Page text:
In Tanzania, we are also partnering with the Tanzania Institute for Education to secure government-sponsored radio time for educational learning, in order to broadcast Life Skills Education materials from our Girls’ Education Program.
In Nepal and Laos, our literacy facilitators organize online groups of parents, teachers and school faculty to discuss reading and educational materials for their students. Teachers and staff are creating read-aloud videos, as well as gathering tips on reading aloud to children, and providing these resources through the online groups. These read-alouds are shared on social media as well, so they are easily accessible for parents and students across the country.
Online Reading Periods
In Vietnam, teachers are implementing virtual “reading periods” in place of the library periods students normally have during the week. These online sessions allow students to practice their literacy skills and to share stories with their teachers and classmates. They help keep students engaged in distance learning activities by providing a space for children to connect over books. The reading periods also give parents and teachers an opportunity to ask each other questions and discuss the best methods to support their children’s reading at home.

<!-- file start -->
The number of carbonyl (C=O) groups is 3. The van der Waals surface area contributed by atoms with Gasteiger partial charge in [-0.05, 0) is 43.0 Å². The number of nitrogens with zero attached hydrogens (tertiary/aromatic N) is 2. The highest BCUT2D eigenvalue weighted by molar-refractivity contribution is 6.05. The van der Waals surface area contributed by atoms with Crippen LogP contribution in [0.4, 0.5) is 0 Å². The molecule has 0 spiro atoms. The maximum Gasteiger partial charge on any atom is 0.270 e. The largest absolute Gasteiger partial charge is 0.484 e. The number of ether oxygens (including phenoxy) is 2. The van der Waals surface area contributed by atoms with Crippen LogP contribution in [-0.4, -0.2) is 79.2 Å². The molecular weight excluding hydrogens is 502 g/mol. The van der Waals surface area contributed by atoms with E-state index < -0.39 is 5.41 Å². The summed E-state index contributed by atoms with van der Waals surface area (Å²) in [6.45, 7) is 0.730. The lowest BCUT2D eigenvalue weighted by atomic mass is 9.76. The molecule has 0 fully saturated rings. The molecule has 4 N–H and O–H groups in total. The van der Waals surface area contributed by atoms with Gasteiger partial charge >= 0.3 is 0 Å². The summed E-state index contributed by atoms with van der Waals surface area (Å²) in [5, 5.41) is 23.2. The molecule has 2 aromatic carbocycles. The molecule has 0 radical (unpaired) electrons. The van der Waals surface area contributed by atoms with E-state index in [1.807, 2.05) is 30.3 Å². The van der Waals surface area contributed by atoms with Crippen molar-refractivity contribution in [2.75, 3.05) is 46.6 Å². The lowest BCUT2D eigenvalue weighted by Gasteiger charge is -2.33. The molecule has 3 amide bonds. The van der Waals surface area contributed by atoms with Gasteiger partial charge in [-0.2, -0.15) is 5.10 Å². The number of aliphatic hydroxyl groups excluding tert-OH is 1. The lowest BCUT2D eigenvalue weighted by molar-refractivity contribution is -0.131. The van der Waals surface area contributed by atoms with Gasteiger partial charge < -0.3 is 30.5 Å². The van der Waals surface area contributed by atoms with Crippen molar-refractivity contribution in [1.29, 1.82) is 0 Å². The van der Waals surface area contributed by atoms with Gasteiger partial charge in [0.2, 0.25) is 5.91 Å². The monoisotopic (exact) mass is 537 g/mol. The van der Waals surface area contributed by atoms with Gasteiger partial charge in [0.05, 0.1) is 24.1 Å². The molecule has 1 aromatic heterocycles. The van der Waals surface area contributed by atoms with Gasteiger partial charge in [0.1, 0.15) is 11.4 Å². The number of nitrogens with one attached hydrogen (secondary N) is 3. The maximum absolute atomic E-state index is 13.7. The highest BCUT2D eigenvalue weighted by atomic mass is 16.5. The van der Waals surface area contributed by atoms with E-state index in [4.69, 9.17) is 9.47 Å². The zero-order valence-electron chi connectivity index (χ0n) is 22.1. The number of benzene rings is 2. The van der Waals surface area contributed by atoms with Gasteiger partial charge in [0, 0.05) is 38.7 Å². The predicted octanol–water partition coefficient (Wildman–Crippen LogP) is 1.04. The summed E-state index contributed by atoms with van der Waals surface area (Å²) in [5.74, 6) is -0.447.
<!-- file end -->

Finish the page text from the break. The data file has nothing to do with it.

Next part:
In Cambodia, our team developed short videos for parents with tips and guidance on how to engage their children in reading and literacy activities. The team shares these videos through messenger apps. In addition to these videos, our Literacy Program team periodically follows up with parents via calls and texts to check on their progress, answer questions, and provide encouragement.
Social mobilizers have also implemented remote welcome meetings with new Girls’ Education Program parents via phone call, video call or messenger to introduce themselves and explain the structure of the Girls’ Education Program activities.